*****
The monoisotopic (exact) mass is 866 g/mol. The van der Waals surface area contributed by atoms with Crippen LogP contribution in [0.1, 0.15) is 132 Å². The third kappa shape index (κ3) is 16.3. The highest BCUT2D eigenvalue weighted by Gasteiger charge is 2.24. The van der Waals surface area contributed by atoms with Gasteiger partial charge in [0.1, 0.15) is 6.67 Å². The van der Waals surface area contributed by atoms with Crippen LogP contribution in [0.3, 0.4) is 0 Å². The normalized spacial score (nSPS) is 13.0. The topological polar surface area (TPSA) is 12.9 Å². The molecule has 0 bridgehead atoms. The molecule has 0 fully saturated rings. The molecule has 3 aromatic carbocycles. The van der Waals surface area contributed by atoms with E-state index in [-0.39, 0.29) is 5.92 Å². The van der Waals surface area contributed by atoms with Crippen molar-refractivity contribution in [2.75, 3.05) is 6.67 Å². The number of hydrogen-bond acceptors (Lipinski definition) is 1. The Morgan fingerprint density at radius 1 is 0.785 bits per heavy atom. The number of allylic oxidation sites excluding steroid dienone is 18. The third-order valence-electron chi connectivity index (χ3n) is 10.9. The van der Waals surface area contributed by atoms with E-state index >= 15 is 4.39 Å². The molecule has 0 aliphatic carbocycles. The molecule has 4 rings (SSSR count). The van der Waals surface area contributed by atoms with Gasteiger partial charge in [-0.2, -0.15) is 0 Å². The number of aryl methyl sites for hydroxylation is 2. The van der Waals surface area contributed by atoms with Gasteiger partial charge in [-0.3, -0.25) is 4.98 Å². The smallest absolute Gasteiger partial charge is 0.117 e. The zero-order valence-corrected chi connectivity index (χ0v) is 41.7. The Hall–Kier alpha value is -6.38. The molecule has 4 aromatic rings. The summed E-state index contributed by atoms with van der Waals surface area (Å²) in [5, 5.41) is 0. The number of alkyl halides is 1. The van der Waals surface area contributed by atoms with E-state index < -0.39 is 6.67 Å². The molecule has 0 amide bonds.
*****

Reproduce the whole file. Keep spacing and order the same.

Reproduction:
The monoisotopic (exact) mass is 866 g/mol. The van der Waals surface area contributed by atoms with Crippen LogP contribution in [0.1, 0.15) is 132 Å². The third kappa shape index (κ3) is 16.3. The highest BCUT2D eigenvalue weighted by Gasteiger charge is 2.24. The van der Waals surface area contributed by atoms with Gasteiger partial charge in [0.1, 0.15) is 6.67 Å². The van der Waals surface area contributed by atoms with Crippen LogP contribution in [0.3, 0.4) is 0 Å². The normalized spacial score (nSPS) is 13.0. The topological polar surface area (TPSA) is 12.9 Å². The molecule has 0 bridgehead atoms. The molecule has 0 fully saturated rings. The molecule has 3 aromatic carbocycles. The van der Waals surface area contributed by atoms with E-state index in [-0.39, 0.29) is 5.92 Å². The van der Waals surface area contributed by atoms with Crippen molar-refractivity contribution in [2.75, 3.05) is 6.67 Å². The number of hydrogen-bond acceptors (Lipinski definition) is 1. The Morgan fingerprint density at radius 1 is 0.785 bits per heavy atom. The number of allylic oxidation sites excluding steroid dienone is 18. The third-order valence-electron chi connectivity index (χ3n) is 10.9. The van der Waals surface area contributed by atoms with E-state index >= 15 is 4.39 Å². The molecule has 0 aliphatic carbocycles. The molecule has 4 rings (SSSR count). The van der Waals surface area contributed by atoms with Gasteiger partial charge in [-0.2, -0.15) is 0 Å². The number of aryl methyl sites for hydroxylation is 2. The van der Waals surface area contributed by atoms with Gasteiger partial charge in [-0.3, -0.25) is 4.98 Å². The smallest absolute Gasteiger partial charge is 0.117 e. The zero-order valence-corrected chi connectivity index (χ0v) is 41.7. The Hall–Kier alpha value is -6.38. The molecule has 4 aromatic rings. The summed E-state index contributed by atoms with van der Waals surface area (Å²) in [5, 5.41) is 0. The number of alkyl halides is 1. The van der Waals surface area contributed by atoms with E-state index < -0.39 is 6.67 Å². The molecule has 0 amide bonds.